In 1870-72, John Marius Wilson's Imperial Gazetteer of England and Wales described Skenfrith like this:
SKENFRETH, a village, a parish, and a hundred, in Monmouth. The village stands on the river Monnow, 6½ miles NW by N of Monmouth r. station; and has a post-office under Monmouth.The parish comprises 4,720 acres, and is in Monmouth district. Real property, £4,136. Pop, 666. Houses, 138. The property is subdivided. S. Castle dates from very early times; had the form of a trapezium; comprised circular keep, towers, and encompassing wall; and is now a fragmentary ruin. The living is a vicarage in the diocese of Llandaff. Value, £215.* Patron, G. Speke, Esq. The church is ancient but good.-The hundred contains ten parishes, and two parts; and is cut into two divisions, higher and lower. Acres, 20,068 and 12,938. Pop. in 1851, 2,249 and 1,400; in 1861, 3,910. Houses, 807.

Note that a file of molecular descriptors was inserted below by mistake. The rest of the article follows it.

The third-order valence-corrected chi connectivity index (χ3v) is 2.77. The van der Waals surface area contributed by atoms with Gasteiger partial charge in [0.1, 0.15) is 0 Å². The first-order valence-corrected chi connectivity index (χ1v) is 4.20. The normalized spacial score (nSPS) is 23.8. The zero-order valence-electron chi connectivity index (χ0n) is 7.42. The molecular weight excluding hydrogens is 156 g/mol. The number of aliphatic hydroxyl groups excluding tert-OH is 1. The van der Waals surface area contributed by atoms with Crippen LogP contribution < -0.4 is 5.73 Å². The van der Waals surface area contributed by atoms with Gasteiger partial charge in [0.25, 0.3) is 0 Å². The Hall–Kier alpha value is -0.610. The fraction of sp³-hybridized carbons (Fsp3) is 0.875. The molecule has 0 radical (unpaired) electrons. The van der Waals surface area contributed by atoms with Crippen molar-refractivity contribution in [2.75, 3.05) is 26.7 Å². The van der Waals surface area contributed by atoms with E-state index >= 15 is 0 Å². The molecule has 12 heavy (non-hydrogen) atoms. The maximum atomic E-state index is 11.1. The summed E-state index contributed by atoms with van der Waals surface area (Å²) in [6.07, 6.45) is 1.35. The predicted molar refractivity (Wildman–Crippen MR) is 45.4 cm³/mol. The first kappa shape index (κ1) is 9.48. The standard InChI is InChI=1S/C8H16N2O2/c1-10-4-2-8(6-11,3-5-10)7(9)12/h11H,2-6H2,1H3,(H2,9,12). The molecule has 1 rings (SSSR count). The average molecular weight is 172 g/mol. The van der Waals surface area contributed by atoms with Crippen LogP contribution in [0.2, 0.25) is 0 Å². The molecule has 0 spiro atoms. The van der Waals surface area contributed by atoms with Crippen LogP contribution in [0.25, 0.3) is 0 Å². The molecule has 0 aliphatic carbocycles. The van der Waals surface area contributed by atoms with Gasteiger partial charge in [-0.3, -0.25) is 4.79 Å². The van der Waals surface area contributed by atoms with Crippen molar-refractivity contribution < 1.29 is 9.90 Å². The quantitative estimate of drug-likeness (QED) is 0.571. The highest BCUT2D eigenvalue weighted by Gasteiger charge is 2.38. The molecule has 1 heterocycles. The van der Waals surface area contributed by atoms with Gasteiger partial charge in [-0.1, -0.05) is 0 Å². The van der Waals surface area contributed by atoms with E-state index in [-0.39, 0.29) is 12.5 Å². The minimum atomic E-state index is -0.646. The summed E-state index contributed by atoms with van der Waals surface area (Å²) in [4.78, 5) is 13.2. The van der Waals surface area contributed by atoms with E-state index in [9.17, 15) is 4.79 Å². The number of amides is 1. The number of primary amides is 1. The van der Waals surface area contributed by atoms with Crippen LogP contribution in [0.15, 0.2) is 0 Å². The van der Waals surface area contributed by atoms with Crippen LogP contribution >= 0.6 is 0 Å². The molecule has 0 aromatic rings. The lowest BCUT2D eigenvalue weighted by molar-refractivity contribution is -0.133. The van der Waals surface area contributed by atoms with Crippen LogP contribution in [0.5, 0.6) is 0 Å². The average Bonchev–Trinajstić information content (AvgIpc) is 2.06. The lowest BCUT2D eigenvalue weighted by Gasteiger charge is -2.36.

A Vision of Britain through Time includes a large library of local statistics for administrative units. For the best overall sense of how the area containing Skenfrith has changed, please see our redistricted information for the modern district of Monmouthshire. More detailed statistical data are available under Units and statistics, which includes both administrative units covering Skenfrith and units named after it.
GB Historical GIS / University of Portsmouth, History of Skenfrith in Monmouthshire | Map and description, A Vision of Britain through Time.
Date accessed: 19th May 2013
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